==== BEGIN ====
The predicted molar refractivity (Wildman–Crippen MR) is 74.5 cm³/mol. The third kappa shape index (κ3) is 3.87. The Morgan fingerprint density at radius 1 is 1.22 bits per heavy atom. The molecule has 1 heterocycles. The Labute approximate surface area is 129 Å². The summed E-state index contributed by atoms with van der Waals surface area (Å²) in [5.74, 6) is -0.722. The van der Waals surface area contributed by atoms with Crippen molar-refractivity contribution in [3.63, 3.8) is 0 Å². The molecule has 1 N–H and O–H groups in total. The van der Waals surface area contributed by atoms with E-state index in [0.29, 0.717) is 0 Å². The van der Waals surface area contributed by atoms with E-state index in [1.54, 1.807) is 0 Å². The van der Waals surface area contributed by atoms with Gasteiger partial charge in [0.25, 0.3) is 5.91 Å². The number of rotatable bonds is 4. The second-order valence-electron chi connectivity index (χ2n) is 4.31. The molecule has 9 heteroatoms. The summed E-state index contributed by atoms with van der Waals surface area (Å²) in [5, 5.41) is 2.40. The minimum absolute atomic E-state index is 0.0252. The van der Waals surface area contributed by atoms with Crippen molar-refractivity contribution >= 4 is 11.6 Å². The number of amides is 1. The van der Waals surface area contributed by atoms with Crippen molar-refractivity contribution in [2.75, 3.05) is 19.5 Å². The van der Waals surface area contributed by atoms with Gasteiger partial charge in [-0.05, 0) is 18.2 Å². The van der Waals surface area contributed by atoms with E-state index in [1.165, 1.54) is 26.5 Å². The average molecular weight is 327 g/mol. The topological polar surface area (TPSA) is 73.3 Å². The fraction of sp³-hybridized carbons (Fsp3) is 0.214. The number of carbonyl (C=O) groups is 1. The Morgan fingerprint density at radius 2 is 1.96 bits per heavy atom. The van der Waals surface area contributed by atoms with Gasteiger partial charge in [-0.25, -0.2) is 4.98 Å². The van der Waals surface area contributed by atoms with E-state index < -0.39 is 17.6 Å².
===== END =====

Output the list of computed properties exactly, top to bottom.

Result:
The predicted molar refractivity (Wildman–Crippen MR) is 74.5 cm³/mol. The third kappa shape index (κ3) is 3.87. The Morgan fingerprint density at radius 1 is 1.22 bits per heavy atom. The molecule has 1 heterocycles. The Labute approximate surface area is 129 Å². The summed E-state index contributed by atoms with van der Waals surface area (Å²) in [5.74, 6) is -0.722. The van der Waals surface area contributed by atoms with Crippen molar-refractivity contribution in [3.63, 3.8) is 0 Å². The molecule has 1 N–H and O–H groups in total. The van der Waals surface area contributed by atoms with E-state index in [0.29, 0.717) is 0 Å². The van der Waals surface area contributed by atoms with E-state index in [1.54, 1.807) is 0 Å². The van der Waals surface area contributed by atoms with Gasteiger partial charge in [0.25, 0.3) is 5.91 Å². The number of rotatable bonds is 4. The second-order valence-electron chi connectivity index (χ2n) is 4.31. The molecule has 9 heteroatoms. The summed E-state index contributed by atoms with van der Waals surface area (Å²) in [5, 5.41) is 2.40. The minimum absolute atomic E-state index is 0.0252. The van der Waals surface area contributed by atoms with Crippen molar-refractivity contribution >= 4 is 11.6 Å². The number of amides is 1. The van der Waals surface area contributed by atoms with Crippen molar-refractivity contribution in [2.75, 3.05) is 19.5 Å². The van der Waals surface area contributed by atoms with Gasteiger partial charge in [-0.05, 0) is 18.2 Å². The van der Waals surface area contributed by atoms with E-state index in [1.165, 1.54) is 26.5 Å². The average molecular weight is 327 g/mol. The topological polar surface area (TPSA) is 73.3 Å². The fraction of sp³-hybridized carbons (Fsp3) is 0.214. The number of carbonyl (C=O) groups is 1. The Morgan fingerprint density at radius 2 is 1.96 bits per heavy atom. The van der Waals surface area contributed by atoms with Gasteiger partial charge in [-0.25, -0.2) is 4.98 Å². The van der Waals surface area contributed by atoms with E-state index < -0.39 is 17.6 Å².